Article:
Psychological trauma and childhood attachment disruptions are often associated with emotion dysregulation, altered states of consciousness, dissociation, and a perceived loss of one’s sense of self. This lecture will examine the neuroscience, and the related brain/mind/body correlations, underlying five dimensions of consciousness: time, thought, body, emotion, and intersubjectivity. The restoration of the self through the integrated experience of these five dimensions of consciousness in the aftermath of trauma will be described. Clinical case examples involving the use of mind/brain/body techniques will be utilized to illustrate relevant concepts.
Dr Pat Ogden |
Drawing on the Body to Integrate Conflicting Attachment Patterns in Dissociative Clients
For dissociative clients, internal parts of the self often experience contradictory relational goals and attachment tendencies. In times of stress, these conflicting goals and tendencies can become more entrenched, exacerbating dissociative symptoms, increasing dysregulation and wreaking havoc on relationships. In this presentation, we will explore the effects and somatic components of contradictory internal attachment tendencies. Interventions from Sensorimotor Psychotherapy to work with the body to facilitate integration of internal attachment tendencies, and better cope with stress, will be introduced.
Dr Janina Fisher |
Trauma & Attachment: interpersonal neurobiology and the traumatic transference
Watch world renowned trauma and attachment expert Janina Fisher, PhD as we discuss the latest methods for working with attachment. You’ll learn:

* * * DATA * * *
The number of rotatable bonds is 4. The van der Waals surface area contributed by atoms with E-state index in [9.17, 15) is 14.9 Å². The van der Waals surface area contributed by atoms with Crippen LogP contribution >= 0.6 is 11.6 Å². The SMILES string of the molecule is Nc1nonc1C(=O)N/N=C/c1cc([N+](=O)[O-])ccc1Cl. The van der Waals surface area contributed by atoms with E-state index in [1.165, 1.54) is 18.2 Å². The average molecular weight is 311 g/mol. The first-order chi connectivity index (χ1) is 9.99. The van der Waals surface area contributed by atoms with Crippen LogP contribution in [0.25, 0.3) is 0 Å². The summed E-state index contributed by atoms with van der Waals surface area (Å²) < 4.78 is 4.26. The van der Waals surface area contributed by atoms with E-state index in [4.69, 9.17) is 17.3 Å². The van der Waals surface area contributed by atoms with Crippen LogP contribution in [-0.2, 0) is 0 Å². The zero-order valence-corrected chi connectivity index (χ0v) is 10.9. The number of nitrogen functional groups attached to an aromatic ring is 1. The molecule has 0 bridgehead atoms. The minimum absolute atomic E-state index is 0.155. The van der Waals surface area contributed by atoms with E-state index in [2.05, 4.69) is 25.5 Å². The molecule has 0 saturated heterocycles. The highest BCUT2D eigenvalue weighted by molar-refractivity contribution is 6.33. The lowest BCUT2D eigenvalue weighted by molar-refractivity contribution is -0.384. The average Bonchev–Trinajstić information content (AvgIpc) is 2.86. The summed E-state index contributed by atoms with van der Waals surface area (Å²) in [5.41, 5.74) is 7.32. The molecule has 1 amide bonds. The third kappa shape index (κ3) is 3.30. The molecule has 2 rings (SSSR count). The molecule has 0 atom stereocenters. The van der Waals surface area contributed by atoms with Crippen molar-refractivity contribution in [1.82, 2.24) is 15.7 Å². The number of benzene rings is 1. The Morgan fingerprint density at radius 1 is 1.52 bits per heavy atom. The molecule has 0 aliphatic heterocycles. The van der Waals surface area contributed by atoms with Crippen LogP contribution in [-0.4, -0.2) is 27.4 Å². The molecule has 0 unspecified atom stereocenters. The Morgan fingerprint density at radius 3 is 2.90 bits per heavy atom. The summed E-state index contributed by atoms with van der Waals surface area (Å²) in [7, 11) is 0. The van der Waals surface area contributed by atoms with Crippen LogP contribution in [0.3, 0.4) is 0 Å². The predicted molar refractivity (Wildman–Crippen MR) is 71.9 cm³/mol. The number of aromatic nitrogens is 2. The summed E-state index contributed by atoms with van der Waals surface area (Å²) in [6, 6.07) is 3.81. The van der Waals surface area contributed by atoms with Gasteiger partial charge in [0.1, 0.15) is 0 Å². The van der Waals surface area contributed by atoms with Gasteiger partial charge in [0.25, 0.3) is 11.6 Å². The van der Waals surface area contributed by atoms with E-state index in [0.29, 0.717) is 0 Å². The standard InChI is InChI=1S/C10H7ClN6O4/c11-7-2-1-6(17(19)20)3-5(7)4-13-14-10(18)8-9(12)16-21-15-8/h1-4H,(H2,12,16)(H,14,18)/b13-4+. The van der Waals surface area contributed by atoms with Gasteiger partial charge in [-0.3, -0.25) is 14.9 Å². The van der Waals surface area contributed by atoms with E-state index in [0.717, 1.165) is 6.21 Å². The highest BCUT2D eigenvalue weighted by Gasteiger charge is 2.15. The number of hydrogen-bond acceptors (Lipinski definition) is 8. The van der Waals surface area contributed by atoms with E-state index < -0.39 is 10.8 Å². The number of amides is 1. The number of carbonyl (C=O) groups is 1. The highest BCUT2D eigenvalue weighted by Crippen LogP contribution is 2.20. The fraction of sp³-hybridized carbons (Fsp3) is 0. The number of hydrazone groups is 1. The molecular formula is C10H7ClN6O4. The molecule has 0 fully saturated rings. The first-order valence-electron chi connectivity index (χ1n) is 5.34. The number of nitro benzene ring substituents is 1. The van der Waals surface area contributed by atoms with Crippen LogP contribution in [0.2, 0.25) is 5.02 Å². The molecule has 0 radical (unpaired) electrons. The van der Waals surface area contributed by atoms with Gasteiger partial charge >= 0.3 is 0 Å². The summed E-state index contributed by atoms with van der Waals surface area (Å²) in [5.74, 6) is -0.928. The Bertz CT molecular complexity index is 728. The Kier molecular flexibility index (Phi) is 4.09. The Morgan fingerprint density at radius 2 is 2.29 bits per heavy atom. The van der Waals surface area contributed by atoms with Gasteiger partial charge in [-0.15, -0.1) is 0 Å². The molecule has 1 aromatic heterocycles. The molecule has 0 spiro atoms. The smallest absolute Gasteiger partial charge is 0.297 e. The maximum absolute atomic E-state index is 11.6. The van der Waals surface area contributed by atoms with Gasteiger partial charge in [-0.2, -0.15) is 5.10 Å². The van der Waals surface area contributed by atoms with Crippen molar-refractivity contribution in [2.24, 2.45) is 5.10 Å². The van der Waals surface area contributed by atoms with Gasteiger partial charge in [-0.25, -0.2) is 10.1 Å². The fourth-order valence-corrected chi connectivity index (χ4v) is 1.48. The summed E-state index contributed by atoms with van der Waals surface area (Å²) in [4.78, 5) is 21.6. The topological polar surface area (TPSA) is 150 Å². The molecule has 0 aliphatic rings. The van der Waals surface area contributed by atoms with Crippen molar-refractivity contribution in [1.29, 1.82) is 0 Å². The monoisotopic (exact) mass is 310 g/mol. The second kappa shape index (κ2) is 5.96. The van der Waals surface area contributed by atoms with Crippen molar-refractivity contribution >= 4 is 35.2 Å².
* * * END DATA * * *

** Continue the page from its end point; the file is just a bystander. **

- How attachment history shows up in the ‘here’ and ‘now’
- Understand the ‘dyadic dance’ and interpersonal neurobiological regulation
- Traumatic attachment, transference and counter transference
- Changing traumatic patterns in relationships - how and why corrective experiences are necessary for lasting change
- And so much more!
Professor Stephen Porges |
Understanding the impact of stress and adversity on social connectedness: A Polyvagal Perspective
The Polyvagal Theory explains how social behaviour turns off defences and promotes opportunities to feel safe. It provides an innovative model to understand bodily responses to trauma and stress and the importance of the client’s physiological state in mediating the effectiveness of clinical treatments. From a Polyvagal perspective, interventions that target the capacity to feel safe and use social behaviour to regulate physiological state can be effective in treating psychological disorders that are dependent on defence systems.
Michael Soth |
Treating trauma – essentials for working with relational complications
Watch international trainer and esteemed psychotherapist Michael Soth for an innovative discussion on the complexities of working with trauma. You’ll learn:
- How trauma affects internal attachment and the internal family system
- The self-care system and working alliances with different parts in the internal family system
- The internalisation of the ‘wounding object’ in developmental trauma
- How the ‘wounding enters’ the consulting room and the client’s conflict becomes the therapist’s conflict
- Essential information for working with relational complications
- And so much more!